Friday, July 08, 2005

Show Me The Way To The Next Whiskey Bar

Nightclubs in Jozi are generally kinda like sexy R&B babes – they come and go quicker than you can say "Ashanti". Well, except The Doors. See, The Doors has just turned a whopping 15 years old. So what's the secret to its longevity? Regular contributor Derek Lynch revisits the grand old dark witch of the Gauteng club scene to find out.

The Doors nightclub turns 15 on 3 March 2005. When I first heard this, my initial reaction was "My God – I'm ancient! After recovering from the shock of my impending slide into middle-aged mediocrity, it dawned on me: The Doors has to be one, of if not the longest-running nightclub in Gauteng. These days nightclubs change names so often you can go into one and in the time it takes you to wake up from your Long Island Iced Tea, you could be in a completely different club – same faces, same monotonous music, same monsters on the door wanting to beat several shades of crap out of you for wearing shoes that look suspiciously like takkies... but a different club nonetheless.

The longevity of The Doors is due mostly to two things: the music that moves the people; and the people that move to the music. The music at The Doors has always been a seamless mix of current and classic alternative music. Anthems and oddities blare from a sound system so loud that you have no choice – you have to shake yer ass. There is no "cool" way to dance at The Doors either. I've seen every dance style, from mosh to waltz (I've even seen people dance both in one song to Nellie The Elephant), and no-one bats a mascara-laden eyelid. None of the usual self-consciousness that characterizes so many dance floors at clubs around the country – just hundreds of lost souls finding their own primordial rhythm to groove to.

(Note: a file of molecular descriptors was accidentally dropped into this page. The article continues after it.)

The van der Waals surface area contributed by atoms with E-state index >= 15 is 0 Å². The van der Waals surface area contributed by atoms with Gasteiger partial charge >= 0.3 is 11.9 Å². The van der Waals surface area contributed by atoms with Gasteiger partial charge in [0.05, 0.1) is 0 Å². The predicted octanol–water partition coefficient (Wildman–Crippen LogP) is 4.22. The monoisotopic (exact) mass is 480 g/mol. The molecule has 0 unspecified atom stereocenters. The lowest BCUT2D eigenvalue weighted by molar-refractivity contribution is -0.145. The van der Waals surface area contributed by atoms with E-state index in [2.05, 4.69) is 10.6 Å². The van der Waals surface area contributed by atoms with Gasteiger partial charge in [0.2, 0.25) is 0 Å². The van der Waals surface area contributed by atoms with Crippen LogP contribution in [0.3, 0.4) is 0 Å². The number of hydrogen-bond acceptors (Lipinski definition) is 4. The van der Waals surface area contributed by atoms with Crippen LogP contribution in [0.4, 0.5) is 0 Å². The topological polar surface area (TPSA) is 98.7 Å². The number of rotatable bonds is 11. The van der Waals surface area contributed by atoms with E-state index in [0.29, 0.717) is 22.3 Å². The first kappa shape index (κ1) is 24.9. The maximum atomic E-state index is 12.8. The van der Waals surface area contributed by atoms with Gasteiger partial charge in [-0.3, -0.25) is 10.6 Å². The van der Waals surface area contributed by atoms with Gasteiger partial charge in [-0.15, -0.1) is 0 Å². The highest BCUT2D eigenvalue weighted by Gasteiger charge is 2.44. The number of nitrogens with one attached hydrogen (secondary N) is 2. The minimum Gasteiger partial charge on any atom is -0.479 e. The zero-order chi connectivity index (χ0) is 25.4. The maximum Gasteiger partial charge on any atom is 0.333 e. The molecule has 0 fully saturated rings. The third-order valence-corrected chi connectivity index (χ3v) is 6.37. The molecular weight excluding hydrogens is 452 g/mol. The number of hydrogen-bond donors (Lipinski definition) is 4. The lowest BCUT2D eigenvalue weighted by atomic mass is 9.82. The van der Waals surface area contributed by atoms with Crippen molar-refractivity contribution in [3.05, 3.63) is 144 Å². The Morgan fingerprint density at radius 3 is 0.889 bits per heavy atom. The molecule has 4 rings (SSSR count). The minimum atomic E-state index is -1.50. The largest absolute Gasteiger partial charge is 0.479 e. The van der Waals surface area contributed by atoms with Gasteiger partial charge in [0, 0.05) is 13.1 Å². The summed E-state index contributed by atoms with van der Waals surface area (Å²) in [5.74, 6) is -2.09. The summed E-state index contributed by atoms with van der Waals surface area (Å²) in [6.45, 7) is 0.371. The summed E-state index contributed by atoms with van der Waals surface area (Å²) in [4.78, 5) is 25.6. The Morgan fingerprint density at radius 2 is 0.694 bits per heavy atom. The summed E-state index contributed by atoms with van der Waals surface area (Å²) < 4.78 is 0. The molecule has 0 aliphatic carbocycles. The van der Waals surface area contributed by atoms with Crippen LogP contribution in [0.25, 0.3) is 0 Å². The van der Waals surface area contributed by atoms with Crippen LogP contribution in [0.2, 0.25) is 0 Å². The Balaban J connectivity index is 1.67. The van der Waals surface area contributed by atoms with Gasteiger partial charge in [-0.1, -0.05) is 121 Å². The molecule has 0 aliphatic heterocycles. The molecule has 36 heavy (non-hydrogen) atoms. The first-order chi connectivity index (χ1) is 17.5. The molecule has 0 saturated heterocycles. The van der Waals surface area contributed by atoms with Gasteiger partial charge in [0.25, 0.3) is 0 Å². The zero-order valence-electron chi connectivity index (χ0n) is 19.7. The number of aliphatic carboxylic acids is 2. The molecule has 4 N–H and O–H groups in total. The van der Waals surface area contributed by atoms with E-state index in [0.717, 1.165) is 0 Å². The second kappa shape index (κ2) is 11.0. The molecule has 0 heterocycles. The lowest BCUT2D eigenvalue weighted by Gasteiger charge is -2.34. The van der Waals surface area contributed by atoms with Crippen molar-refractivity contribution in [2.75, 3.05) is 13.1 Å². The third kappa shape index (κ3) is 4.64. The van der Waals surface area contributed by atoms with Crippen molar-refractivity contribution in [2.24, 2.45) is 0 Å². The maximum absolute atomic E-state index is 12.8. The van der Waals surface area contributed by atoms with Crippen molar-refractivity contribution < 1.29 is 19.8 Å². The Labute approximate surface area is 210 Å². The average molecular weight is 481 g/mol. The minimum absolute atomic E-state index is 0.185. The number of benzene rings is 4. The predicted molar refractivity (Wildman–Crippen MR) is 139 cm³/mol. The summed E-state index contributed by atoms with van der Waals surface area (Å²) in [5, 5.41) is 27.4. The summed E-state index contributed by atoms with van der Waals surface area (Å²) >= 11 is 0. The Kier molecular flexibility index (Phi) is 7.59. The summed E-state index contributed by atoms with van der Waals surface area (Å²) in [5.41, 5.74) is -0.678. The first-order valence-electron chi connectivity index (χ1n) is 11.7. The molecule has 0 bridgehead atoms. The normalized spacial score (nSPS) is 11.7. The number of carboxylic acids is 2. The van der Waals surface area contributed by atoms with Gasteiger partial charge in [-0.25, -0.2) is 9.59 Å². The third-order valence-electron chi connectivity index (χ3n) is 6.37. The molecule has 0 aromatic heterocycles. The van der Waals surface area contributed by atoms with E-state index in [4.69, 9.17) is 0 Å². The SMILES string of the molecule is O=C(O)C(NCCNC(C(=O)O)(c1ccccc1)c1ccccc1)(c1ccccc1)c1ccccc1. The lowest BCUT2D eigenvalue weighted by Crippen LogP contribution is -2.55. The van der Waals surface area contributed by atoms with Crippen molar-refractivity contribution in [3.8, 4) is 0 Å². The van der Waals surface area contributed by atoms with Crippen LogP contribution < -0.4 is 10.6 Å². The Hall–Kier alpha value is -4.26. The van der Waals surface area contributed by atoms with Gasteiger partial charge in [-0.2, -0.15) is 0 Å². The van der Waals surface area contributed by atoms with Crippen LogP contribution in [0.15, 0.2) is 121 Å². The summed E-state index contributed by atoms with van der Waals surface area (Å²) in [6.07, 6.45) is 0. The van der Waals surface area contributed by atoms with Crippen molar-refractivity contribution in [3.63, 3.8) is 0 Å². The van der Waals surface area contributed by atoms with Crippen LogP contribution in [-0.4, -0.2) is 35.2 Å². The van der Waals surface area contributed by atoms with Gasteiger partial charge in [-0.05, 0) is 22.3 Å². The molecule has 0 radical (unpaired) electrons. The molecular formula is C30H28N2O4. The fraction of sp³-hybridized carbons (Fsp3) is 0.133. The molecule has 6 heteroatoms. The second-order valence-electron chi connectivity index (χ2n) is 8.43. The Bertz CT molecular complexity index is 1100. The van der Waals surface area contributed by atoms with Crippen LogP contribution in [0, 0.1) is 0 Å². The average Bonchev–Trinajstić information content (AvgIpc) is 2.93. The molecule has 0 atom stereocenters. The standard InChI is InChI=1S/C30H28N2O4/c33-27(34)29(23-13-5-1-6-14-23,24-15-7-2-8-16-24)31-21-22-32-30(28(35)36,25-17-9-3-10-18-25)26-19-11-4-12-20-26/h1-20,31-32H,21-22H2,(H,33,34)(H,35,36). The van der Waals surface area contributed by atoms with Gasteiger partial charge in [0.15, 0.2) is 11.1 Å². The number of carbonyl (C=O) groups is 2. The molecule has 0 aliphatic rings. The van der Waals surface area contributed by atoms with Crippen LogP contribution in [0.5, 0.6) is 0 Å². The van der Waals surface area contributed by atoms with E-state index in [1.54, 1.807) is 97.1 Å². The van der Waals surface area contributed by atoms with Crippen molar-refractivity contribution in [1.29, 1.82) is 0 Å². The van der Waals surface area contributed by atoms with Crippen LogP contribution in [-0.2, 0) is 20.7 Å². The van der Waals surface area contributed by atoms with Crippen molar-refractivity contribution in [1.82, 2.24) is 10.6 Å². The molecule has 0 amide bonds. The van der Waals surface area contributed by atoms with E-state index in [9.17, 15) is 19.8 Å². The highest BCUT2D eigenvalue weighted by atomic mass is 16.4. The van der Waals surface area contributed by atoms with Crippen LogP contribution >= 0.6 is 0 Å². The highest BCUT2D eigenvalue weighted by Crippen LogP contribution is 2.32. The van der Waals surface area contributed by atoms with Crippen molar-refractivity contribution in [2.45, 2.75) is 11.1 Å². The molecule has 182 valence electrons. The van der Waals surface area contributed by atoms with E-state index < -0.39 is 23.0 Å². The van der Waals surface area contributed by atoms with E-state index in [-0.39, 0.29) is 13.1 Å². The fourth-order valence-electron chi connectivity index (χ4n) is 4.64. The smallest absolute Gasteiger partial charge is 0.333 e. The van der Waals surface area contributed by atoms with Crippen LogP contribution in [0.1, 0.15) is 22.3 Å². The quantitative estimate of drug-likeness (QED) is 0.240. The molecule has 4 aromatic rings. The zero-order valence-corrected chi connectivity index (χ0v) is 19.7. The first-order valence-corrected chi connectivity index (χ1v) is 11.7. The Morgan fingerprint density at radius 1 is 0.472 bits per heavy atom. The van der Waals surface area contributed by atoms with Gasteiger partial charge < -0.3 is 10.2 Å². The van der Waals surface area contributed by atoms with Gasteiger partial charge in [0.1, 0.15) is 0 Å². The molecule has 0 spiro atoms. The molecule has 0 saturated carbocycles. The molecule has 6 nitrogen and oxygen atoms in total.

The dress code of The Doors generally subscribes to the old Henry Ford motto: "Any colour you like, as long as it's black." But here again, there are no rules. No-one gives a rat's posterior what you're wearing: you rock the way you wanna rock, baby, and if you wanna do so wearing a pink tutu you are more than welcome.

You would think that the scariest looking clubbers in Joburg would produce some of the most spectacular club violence anywhere. I've been going to The Doors for fourteen of the fifteen years that it has been open, and I have yet to see a fist or Doc Martin thrown in anger. People go to The Doors to dance, drink copious amounts of Black Label and have a good time with like-minded people from the fringes of "normal" society. This is also down to the door staff; more diplomatic and friendly than any other door staff I have ever come across.

My early memories of The Doors as an underage clubber at the old Marshall Street venue in central Johannesburg (can there be a more rock 'n roll street name for a club venue?) are pretty hazy. Toxic Sludge was the tipple of choice in those days, a potent mix of jelly, Windowlene and lighter fluid (or was it Vodka?). The infamous "Doors Wors" (I still don't want to know what was in those suspiciously pink sausages) that provided sustenance for munchie-driven clubbers at 4am until the all-night pizza place opened across the road (where a friend of mine used to perform Michael Jackson impersonations for pizza money on the pavement – he invariably went hungry).

When The Doors made the move to the current Van Riebeck Street venue in Edenvale I feared the worst. However, the spirit of the old venue seemed to pack its boots and come along for the ride, and it has seen off all comers to remain Johannesburg's premier alternative music venue. I'm getting old now, so I don't get to rock out as much as I used to (I battle to get up the stairs with my Zimmer frame), but when they have their 15th anniversary party, I'll be putting in my hearing aids in and heading off to Van Riebeck Street for a fix of the musical junk that I've been addicted to for the past fifteen years.

So this March, lift a bottle of Black Label and salute the grand old dark witch of the Gauteng club scene. Here's to the next fifteen years.

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